A raised garden bed (or raised bed garden if you prefer) is a great way to grow your own organic produce. It’s a simple weekend DIY project. The picture above shows the one I just built. It still needs a bit of tightening up but the basics are there.
Types of Raised Bed Gardens
The one I built was made using cinder blocks. The benefits are low cost of materials and the ability to expand easily. Kits are also available but they cost a bit more and not all are expandable. They can also be built using wood (cedar is a good choice) and stakes.
Height is also a consideration. The cinder block height works well for me but people with back problems do better with elevated garden kits. It’s all a matter of convenience and personal preference.
Preparing the Garden
A garden laid directly on the ground, like mine, will benefit from a layer of newspaper laid on the grass surface. This will inhibit grass and weeds from making their way up through the dirt.
On top of this goes your dirt with compost added in. It’s easy to mix using a hoe. What type of dirt? I have heard some gardeners swear by rose soil but in my experience regular garden soil works fine. If you already know what you are going to plant this is a good time to test the soil pH and adjust it using the appropriate soil amendments.
You’ve got two choices–start your plants from seed or buy bedding plants. Seeds are less expensive but using plants will mean you can harvest sooner. I prefer plants. Just plant them at the recommended depth and water them in well.
Next add a couple of inches of mulch to the surface. There many varieties available. I prefer hardwood mulch because of the way it decomposes over time and feeds the soil. Whatever you do, do not use dyed mulch. That dye is chemical and you certainly don’t want roots to be taking it up!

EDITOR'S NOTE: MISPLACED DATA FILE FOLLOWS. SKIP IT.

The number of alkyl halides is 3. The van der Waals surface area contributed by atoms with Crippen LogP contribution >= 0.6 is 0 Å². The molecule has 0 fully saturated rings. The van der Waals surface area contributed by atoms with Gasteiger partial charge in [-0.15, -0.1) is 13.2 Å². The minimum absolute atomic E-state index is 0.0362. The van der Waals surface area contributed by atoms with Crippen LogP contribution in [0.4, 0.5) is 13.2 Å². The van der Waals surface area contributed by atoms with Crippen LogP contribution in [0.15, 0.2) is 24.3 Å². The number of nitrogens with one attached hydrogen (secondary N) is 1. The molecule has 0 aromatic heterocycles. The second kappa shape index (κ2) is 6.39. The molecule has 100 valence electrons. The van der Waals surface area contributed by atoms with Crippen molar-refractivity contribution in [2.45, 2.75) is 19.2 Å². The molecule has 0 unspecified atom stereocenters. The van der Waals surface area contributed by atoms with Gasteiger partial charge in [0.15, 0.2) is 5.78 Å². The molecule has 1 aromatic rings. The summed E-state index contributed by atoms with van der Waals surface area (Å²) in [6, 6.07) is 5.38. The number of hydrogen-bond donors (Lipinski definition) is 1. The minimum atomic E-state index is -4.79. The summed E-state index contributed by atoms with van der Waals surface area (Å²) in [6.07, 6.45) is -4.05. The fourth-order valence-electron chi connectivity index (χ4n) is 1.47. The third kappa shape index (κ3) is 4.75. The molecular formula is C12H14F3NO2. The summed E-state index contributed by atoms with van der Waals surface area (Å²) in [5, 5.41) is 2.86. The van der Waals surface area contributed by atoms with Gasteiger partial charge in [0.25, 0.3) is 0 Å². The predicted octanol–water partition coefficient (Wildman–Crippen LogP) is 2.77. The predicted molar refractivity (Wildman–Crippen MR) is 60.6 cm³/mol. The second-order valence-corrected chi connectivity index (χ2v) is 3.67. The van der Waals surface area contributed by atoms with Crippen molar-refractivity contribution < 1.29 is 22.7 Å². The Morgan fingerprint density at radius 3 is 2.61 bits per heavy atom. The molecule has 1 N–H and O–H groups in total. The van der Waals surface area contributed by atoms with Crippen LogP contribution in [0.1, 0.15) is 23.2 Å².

Now toss out some organic fertilizer and some agricultural dried molasses. The molasses stimulates all the beneficial microbes and earthworms, both of which are important for the health of your soil. Microbes share a symbiotic relationship with plants. Worms will keep your soil aerated which helps in water distribution and root growth. Another consideration is spraying out some beneficial nematodes to control fleas and many other pests.
I hope you found this article on building a raised garden bed helpful. If so, please pass it along to your friends. Comments or ideas? Add them in the comment section below. Thanks for visiting and happy gardening!
About the Author:
Kelly R. Smith is an Air Force veteran and was a commercial carpenter for 20 years before returning to night school at the University of Houston where he earned a Bachelors Degree in Computer Science. After working at NASA for a few years, he went on to develop software for the transportation and financial and energy trading industries. He has been writing, in one capacity or another, since he could hold a pencil. As a freelance writer now, he specializes in producing articles and blog content for a variety of clients.
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One Reply to “How to Build a Raised Garden Bed”
I started my bed last year and some of the plants self-seeded over the winter, like my cilantro. This is certainly something to consider.